As we were exiting we noticed the line to enter the Grand Palace. King Bhuminbol Adulyadej passed away on October 13, 2016 and the time that we were there the city was preparing for his official funeral to be held on October 26, 2017. This day is October 3, and I looked it up later and October 5th was the final day for visitation to the Royal Urn and coffin. So folks were lining up to pay their respects and visit the urn before the official funeral procession.
It was surreal to see so many in black, but I know that the Thai king was beloved. Many were carrying money with his face on it, taking photos outside the Grand Palace walls, and also had commemorative photos of him as well.
Needless to say, the Grand Palace and Wat Phra Kaew were closed to tourists. We accidentally did the right thing to go to Wat Pho first, and though I was sad to miss exploring the Grand Palace grounds, I totally understood that mourning and paying respects to the King took precedent.
We continued walking towards the Bangkok National Museum.
Before we entered we were warned that many of the exhibits were closed for renovations, but we still wanted to peek around. It was 200 baht. This is the largest museum in Southeast Asia. The buildings were originally constructed in 1782 as the palace of Rama I’s viceroy, Prince Wang Na. It was turned into a museum in 1884.
According to my guide, “The Bhuddhaisawan (Phutthaisawan) Chapel includes some well-preserved murals and one of the country’s most revered Buddha images, Phra Phuttha Sihing. Legend claims the image came from Sri Lanka, but art historians attribute it to the 13th-century Sukhothai period.”
The Red House is a traditional teak house, originally built for King Rama I’s sister 200 years ago. Inside are furnishing (and a really small pair of slippers) that date to the early 18th to mid-19th centuries, many originally belonging to the royal family.
Pro tip: I watched a video by MissMinaOh and she gave the tip to carry a metal spoon with you because you’ll want to eat the meat in the coconut. And that’s what I did! I bought a spoon and brought it with me in my day bag and we enjoyed scraping the inside of a fresh coconut a few times.
So! At this point in the day, we read in the guidebook about a strange combo of museums at a hospital called the “Songkran Niyomsane Forensic Medicine Museum and Parasite Museum.” The mysterious description in my book said, “Not for the faint of heart, pickled body parts, ingenious murder weapons and other bits of crime-scene evidence form the attractions at this macabre medical museum.” Which…sounded…a little fun, a little interesting.
Whoops. Turned around here. Went back towards the ferry terminal and found the correct entrance. We passed through a few waiting rooms, past hospital patients in wheelchairs, and finally located the museum building.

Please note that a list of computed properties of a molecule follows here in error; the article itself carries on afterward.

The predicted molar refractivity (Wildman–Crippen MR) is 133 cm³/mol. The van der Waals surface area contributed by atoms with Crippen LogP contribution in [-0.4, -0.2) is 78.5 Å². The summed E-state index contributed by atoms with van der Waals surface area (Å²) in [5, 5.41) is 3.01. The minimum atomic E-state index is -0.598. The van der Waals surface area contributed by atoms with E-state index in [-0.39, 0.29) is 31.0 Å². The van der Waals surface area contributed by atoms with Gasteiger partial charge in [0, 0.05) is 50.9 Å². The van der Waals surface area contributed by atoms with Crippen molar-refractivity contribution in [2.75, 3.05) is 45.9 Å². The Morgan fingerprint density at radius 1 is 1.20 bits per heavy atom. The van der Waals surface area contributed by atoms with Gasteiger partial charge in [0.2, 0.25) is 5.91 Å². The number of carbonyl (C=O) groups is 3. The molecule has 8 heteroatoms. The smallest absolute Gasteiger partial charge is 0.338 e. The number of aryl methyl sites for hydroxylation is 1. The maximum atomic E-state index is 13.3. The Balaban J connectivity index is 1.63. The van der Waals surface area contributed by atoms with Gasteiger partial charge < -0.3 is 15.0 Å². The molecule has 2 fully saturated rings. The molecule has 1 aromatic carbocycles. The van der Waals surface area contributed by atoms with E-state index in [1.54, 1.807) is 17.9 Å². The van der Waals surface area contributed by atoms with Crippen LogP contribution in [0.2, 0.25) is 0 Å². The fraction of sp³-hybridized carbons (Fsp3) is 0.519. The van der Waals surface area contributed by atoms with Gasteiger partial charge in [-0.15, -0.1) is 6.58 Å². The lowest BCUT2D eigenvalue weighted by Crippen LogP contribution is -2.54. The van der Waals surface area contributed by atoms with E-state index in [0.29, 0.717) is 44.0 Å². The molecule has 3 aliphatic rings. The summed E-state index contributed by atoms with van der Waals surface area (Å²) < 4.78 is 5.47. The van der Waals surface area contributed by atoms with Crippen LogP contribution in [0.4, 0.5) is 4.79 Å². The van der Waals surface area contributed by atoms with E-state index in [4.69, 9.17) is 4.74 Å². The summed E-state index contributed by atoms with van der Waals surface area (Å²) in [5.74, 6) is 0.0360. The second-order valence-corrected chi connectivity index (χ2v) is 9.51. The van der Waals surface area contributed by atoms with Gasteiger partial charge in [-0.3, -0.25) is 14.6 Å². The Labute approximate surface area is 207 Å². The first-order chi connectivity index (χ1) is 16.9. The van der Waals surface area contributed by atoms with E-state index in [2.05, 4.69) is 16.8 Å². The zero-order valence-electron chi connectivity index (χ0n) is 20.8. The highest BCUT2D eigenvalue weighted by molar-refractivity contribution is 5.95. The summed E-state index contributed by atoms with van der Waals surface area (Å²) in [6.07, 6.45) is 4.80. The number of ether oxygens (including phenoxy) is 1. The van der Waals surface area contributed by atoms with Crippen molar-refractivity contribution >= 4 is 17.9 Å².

So…wouldn’t advise going here ahah unless you are a criminal law or criminal psychology student OR medical student. I think the guidebook downplayed just how gruesome it was. So many up close photos of crime scenes, literal bodies of serial killers, bodies of babies with different medical conditions, body parts that had been stabbed, shot, etc. for study, graphic photos of the effects of parasites on the body, etc. It was intense!!! I guess totally my bad, not sure what I expected ha, but yeah…it’s in a hospital and it doesn’t hold back.
This area was much quieter, more residential feeling. We didn’t see any tourists until we approached Wat Arun. It was a really nice walk, plus we saw dogs, cats, and passed some delicious smelling food.
Approaching Wat Arun from Th Arun Amarin, the street side of the temple.
Here’s the walking loop we did starting at Wat Pho and ending at Wat Arun.
When we got there they weren’t quite set up yet. I saw some bags of flat rice noodles sitting around, so we asked if they were Nay Hong. They said yes and pointed to wait, so we waited and watched as the alley transformed into a restaurant.
We got back to the hotel and the area we had breakfast yesterday morning was flooded with water from the river. The area where our shoes were was also flooded, but nobody was worried. The houses on the river are meant to flood in certain areas when it rains.
We waited at Loy La Long, had some tea, and Zach visited a tailor nearby to be fitted for some dress shirts and a new suit. I don’t have any photos of that, apologies. The tailor shop offered to drop our bag off at our hotel that we’d be staying at when we returned to Bangkok in a few weeks, and then dropped us off at Chao Hostel. Chao Hostel is in the Siam Square area, right near Jim Thompson house and super close to the BTS.
We wanted to be in a slightly different neighborhood for our last day in Bangkok, and this place was cheaper than Loy La Long hotel. We settled in for the evening after a looooong day of lots of walking and so many beautiful sights.
I hope you enjoyed experiencing Bangkok with me. Next post? Bangkok day three, a visit to the Jim Thompson house, the snake farm, and hopping on an overnight train to Northern Thailand.
Check out all my “Waldo in Southeast Asia” travel posts including a packing list and planning here.
Much love friends.